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considerable extent in care homes. and that is coming into force in november— and that is coming into force in november that anyone working in a care home — november that anyone working in a care home has got to be jabbed and they are _ care home has got to be jabbed and they are already seeing people guitting — they are already seeing people quitting and going to work in supermarkets or going to do any other— supermarkets or going to do any otheriob — supermarkets or going to do any otherjob rather than take the compulsory vaccine. according to figures _ compulsory vaccine. according to figures reported in the telegraph only one — figures reported in the telegraph only one in four nhs workers have not had _ only one in four nhs workers have not had the — only one in four nhs workers have not had the jab since it was... and have _ not had the jab since it was... and have chosen — not had the jab since it was... and have chosen to not have the jab since _ have chosen to not have the jab since it — have chosen to not have the jab since it was _ have chosen to not have the jab since it was rolled out in april so there's— since it was rolled out in april so there's quite a large of people who are working in the health service who, _ are working in the health service who, if— are working in the health service who, if they stick to the guns and say, _ who, if they stick to the guns and say, l'rn — who, if they stick to the guns and say, l'rn not— who, if they stick to the guns and say, i'm not having it, there's going — say, i'm not having it, there's going to — say, i'm not having it, there's going to be _ say, i'm not having it, there's going to be a staffing crisis. to add to going to be a staffing crisis. add to the going to be a staffing crisis. trr add to the staffing crisis that already exists, some would argue. is there a way around this? regular testing? there a way around this? regular testin: ? �* ., ., there a way around this? regular testinu? �* ., ., , testing? i'm one of those people auainst testing? i'm one of those people against the _ testing? i'm one of those people against the idea _ testing? i'm one of those people against the idea of _ testing? i'm one of those people against the idea of compulsion. i testing? i'm one of those people i against the idea of compulsion. as testing? i'm one of those people . against the idea of compulsion. as a condition of keeping yourjob. i just think that is going a stage too far. it is the right thing to do to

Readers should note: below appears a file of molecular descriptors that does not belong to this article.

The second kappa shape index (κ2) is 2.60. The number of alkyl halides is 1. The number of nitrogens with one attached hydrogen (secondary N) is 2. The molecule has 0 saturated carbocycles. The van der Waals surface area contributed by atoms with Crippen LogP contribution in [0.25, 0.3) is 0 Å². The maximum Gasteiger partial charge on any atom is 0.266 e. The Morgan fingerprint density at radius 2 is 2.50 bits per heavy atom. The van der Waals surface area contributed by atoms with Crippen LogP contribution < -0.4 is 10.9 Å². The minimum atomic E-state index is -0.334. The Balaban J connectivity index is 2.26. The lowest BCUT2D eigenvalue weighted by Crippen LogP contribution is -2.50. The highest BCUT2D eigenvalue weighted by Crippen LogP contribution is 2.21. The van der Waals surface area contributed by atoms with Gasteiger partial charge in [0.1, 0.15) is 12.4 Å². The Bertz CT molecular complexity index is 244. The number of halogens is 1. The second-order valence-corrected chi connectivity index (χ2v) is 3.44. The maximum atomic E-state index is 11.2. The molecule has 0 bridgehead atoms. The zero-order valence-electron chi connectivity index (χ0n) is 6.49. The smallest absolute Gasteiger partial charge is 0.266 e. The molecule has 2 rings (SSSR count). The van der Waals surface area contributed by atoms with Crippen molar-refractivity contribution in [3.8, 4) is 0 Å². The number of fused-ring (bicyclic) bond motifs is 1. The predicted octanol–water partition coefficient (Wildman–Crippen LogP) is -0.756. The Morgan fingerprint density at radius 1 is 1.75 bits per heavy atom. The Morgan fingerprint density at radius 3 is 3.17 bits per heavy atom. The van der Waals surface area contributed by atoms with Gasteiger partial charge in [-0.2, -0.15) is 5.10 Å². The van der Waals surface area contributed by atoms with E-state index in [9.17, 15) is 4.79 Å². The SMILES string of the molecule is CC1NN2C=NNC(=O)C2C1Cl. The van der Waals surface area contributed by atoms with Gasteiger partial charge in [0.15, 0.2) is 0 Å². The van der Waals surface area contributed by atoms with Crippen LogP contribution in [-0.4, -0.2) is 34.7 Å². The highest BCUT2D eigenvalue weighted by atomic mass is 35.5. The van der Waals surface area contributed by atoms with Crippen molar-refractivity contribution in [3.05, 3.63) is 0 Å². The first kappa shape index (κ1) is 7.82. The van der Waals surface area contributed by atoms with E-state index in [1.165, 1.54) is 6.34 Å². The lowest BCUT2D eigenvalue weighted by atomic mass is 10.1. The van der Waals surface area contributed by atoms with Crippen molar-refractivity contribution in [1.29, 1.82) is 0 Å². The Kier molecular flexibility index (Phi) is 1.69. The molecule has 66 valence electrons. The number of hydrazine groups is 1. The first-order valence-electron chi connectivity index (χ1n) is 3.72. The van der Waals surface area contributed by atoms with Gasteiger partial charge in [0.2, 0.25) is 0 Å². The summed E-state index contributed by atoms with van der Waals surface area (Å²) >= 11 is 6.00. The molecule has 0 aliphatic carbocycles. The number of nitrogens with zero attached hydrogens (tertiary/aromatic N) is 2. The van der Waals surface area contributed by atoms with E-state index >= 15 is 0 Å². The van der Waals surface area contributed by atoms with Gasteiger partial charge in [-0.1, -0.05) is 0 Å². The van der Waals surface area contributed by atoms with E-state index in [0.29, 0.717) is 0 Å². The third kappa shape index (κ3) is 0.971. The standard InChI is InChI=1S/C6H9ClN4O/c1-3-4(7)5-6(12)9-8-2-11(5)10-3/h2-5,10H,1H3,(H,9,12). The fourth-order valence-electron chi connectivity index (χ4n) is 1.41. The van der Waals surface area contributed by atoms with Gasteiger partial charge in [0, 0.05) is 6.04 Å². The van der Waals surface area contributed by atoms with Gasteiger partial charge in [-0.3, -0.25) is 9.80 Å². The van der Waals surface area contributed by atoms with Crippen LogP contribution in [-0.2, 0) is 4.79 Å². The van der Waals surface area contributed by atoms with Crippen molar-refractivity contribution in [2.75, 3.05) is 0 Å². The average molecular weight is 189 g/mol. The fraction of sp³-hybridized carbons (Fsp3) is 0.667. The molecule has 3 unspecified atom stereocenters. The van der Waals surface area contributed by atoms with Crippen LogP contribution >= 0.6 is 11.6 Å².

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get vaccinated and they firmly believe that. however. at the end of the days got to be voluntary and if you want to go to certain countries which demand a yellow feverjab you can decide not to go to those countries if you don't want the job. what you can't do, i don't think is actually say, we will take away your job and your career if you refuse to do it. so in answer to that question i think that if you demand they wore masks at all times, if you demand that they had daily test to prove they are free of the disease, that be a better way forward. the jab is in itself an invasive procedure. when someone sticks a needle in your arm and people are the perfect right to say no to it. said arm and people are the perfect right to say no to it— to say no to it. said will return to other stories _ to say no to it. said will return to other stories that _ to say no to it. said will return to other stories that the _ to say no to it. said will return to other stories that the world - to say no to it. said will return to other stories that the world we i to say no to it. said will return to l other stories that the world we live a now all stories point back to the pandemic. tory is a war ever tax increase. pick up the story on this